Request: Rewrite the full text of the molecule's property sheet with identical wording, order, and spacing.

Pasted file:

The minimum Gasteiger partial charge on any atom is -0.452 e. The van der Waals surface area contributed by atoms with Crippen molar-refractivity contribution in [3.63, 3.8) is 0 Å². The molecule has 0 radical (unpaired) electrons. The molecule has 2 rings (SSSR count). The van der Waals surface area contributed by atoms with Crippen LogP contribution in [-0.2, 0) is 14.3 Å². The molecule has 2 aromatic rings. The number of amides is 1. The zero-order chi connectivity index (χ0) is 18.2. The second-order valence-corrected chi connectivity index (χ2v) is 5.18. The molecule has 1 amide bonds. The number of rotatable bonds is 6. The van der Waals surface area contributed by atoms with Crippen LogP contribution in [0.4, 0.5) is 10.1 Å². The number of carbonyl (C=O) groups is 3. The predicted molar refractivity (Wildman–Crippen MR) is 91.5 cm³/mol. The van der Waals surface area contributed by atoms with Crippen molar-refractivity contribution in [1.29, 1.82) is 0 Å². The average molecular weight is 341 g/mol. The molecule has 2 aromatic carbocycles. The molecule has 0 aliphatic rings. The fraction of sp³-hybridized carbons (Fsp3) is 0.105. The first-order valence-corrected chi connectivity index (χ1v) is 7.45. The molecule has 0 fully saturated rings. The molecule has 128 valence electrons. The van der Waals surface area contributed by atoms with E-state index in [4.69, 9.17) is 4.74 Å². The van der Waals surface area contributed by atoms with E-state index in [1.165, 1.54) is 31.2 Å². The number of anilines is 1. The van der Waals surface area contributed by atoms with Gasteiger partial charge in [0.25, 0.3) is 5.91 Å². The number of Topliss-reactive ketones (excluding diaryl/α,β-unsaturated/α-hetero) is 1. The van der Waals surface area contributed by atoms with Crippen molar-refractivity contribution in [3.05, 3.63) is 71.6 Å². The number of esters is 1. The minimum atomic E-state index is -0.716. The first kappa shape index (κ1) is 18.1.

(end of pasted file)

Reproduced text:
The minimum Gasteiger partial charge on any atom is -0.452 e. The van der Waals surface area contributed by atoms with Crippen molar-refractivity contribution in [3.63, 3.8) is 0 Å². The molecule has 0 radical (unpaired) electrons. The molecule has 2 rings (SSSR count). The van der Waals surface area contributed by atoms with Crippen LogP contribution in [-0.2, 0) is 14.3 Å². The molecule has 2 aromatic rings. The number of amides is 1. The zero-order chi connectivity index (χ0) is 18.2. The second-order valence-corrected chi connectivity index (χ2v) is 5.18. The molecule has 1 amide bonds. The number of rotatable bonds is 6. The van der Waals surface area contributed by atoms with Crippen LogP contribution in [0.4, 0.5) is 10.1 Å². The number of carbonyl (C=O) groups is 3. The predicted molar refractivity (Wildman–Crippen MR) is 91.5 cm³/mol. The van der Waals surface area contributed by atoms with Crippen molar-refractivity contribution in [1.29, 1.82) is 0 Å². The average molecular weight is 341 g/mol. The molecule has 2 aromatic carbocycles. The molecule has 0 aliphatic rings. The fraction of sp³-hybridized carbons (Fsp3) is 0.105. The first-order valence-corrected chi connectivity index (χ1v) is 7.45. The molecule has 0 fully saturated rings. The molecule has 128 valence electrons. The van der Waals surface area contributed by atoms with E-state index in [4.69, 9.17) is 4.74 Å². The van der Waals surface area contributed by atoms with E-state index in [1.165, 1.54) is 31.2 Å². The number of anilines is 1. The van der Waals surface area contributed by atoms with Gasteiger partial charge in [0.25, 0.3) is 5.91 Å². The number of Topliss-reactive ketones (excluding diaryl/α,β-unsaturated/α-hetero) is 1. The van der Waals surface area contributed by atoms with Crippen molar-refractivity contribution in [3.05, 3.63) is 71.6 Å². The number of esters is 1. The minimum atomic E-state index is -0.716. The first kappa shape index (κ1) is 18.1.